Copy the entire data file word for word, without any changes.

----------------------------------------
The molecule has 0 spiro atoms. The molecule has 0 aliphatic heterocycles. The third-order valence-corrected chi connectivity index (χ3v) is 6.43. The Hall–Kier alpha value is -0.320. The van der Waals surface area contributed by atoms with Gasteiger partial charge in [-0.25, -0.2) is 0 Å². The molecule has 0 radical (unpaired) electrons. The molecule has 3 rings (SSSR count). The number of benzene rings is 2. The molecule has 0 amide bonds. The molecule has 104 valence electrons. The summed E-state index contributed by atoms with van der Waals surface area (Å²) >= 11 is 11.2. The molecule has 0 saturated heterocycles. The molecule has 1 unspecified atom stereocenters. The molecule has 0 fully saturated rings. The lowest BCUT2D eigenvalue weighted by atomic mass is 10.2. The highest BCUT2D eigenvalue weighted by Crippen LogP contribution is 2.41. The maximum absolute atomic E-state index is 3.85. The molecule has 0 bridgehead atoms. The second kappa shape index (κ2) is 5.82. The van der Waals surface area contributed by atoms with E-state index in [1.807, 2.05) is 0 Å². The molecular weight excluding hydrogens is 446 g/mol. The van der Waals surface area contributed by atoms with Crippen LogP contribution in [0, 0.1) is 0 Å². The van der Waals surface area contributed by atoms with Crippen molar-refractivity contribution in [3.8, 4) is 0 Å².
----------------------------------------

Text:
The molecule has 0 spiro atoms. The molecule has 0 aliphatic heterocycles. The third-order valence-corrected chi connectivity index (χ3v) is 6.43. The Hall–Kier alpha value is -0.320. The van der Waals surface area contributed by atoms with Gasteiger partial charge in [-0.25, -0.2) is 0 Å². The molecule has 0 radical (unpaired) electrons. The molecule has 3 rings (SSSR count). The number of benzene rings is 2. The molecule has 0 amide bonds. The molecule has 104 valence electrons. The summed E-state index contributed by atoms with van der Waals surface area (Å²) >= 11 is 11.2. The molecule has 0 saturated heterocycles. The molecule has 1 unspecified atom stereocenters. The molecule has 0 fully saturated rings. The lowest BCUT2D eigenvalue weighted by atomic mass is 10.2. The highest BCUT2D eigenvalue weighted by Crippen LogP contribution is 2.41. The maximum absolute atomic E-state index is 3.85. The molecule has 0 bridgehead atoms. The second kappa shape index (κ2) is 5.82. The van der Waals surface area contributed by atoms with E-state index in [1.807, 2.05) is 0 Å². The molecular weight excluding hydrogens is 446 g/mol. The van der Waals surface area contributed by atoms with Crippen LogP contribution in [0, 0.1) is 0 Å². The van der Waals surface area contributed by atoms with Crippen molar-refractivity contribution in [3.8, 4) is 0 Å².